12. The march also demanded an end to discrimination in all of its forms, regarding gender, race, religion, and more.

As the official march platform read:

“We demand an end to discrimination and violent oppression based on actual or perceived sexual orientation, identification, race, religion, identity, sex and gender expression, disability, age, class, AIDS/HIV infection.”

13.  In so many ways, those marchers in Washington helped pave the way for much of the progress we can now celebrate.

They certainly weren’t the first pioneers of the modern LGBTQ rights movement — the Stonewall rioters can wear that badge proudly — but history will look at the 1993 march as a pivotal moment for LGBTQ equality in America.

14. And for that, those marchers deserve a big thank you.

15. But over two decades later, the job is from over.

With a new administration in place threatening to strip away LGBTQ rights, every LGBTQ person and ally should be ready to fight like hell.

In its infancy, the Trump administration has already loosened protections for transgender kids in schools across the country. If the Affordable Care Act is gutted by congressional Republicans, our progress on HIV/AIDS could be reversed.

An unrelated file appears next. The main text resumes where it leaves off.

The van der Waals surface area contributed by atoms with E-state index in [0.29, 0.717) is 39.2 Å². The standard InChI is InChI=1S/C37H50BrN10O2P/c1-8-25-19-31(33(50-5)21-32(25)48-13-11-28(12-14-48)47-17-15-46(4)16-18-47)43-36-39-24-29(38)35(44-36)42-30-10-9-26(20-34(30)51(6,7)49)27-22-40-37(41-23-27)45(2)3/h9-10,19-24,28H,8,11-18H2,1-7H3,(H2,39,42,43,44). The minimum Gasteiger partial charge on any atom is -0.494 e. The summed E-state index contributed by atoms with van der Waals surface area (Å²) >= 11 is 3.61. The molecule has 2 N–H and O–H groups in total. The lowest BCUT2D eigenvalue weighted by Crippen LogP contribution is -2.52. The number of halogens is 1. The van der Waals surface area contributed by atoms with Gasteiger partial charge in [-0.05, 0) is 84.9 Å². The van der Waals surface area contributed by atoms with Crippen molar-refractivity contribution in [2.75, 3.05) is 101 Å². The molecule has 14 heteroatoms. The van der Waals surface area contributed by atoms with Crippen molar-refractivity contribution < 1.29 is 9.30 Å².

Vice President Mike Pence — one the most anti-LGBTQ politicians in the U.S. and who is sitting atop arguably the most homophobic and transphobic party platform ever in existence — has supported conversion therapy for children, legalized the discrimination of queer business patrons, and allowed an HIV outbreak to fester during his time as the governor of Indiana.

Trump’s White House cannot be allowed to take us backward. On June 11, 2017, people are joining a Pride march in Washington, ready to send a clear message to their representatives in office. Its impact has the potential to be just as loud — or louder — than in 1993.

16. Some things may have changed in the last 24 years, but our desire for nothing less than full equality remains the same.

“This whole experience has been very moving,” marcher Barak Gale told The Washington Post about the march in 1993. “We don’t want special rights; we just want the right to love like everyone else.”

Photo by Marcy Nighswander/AP.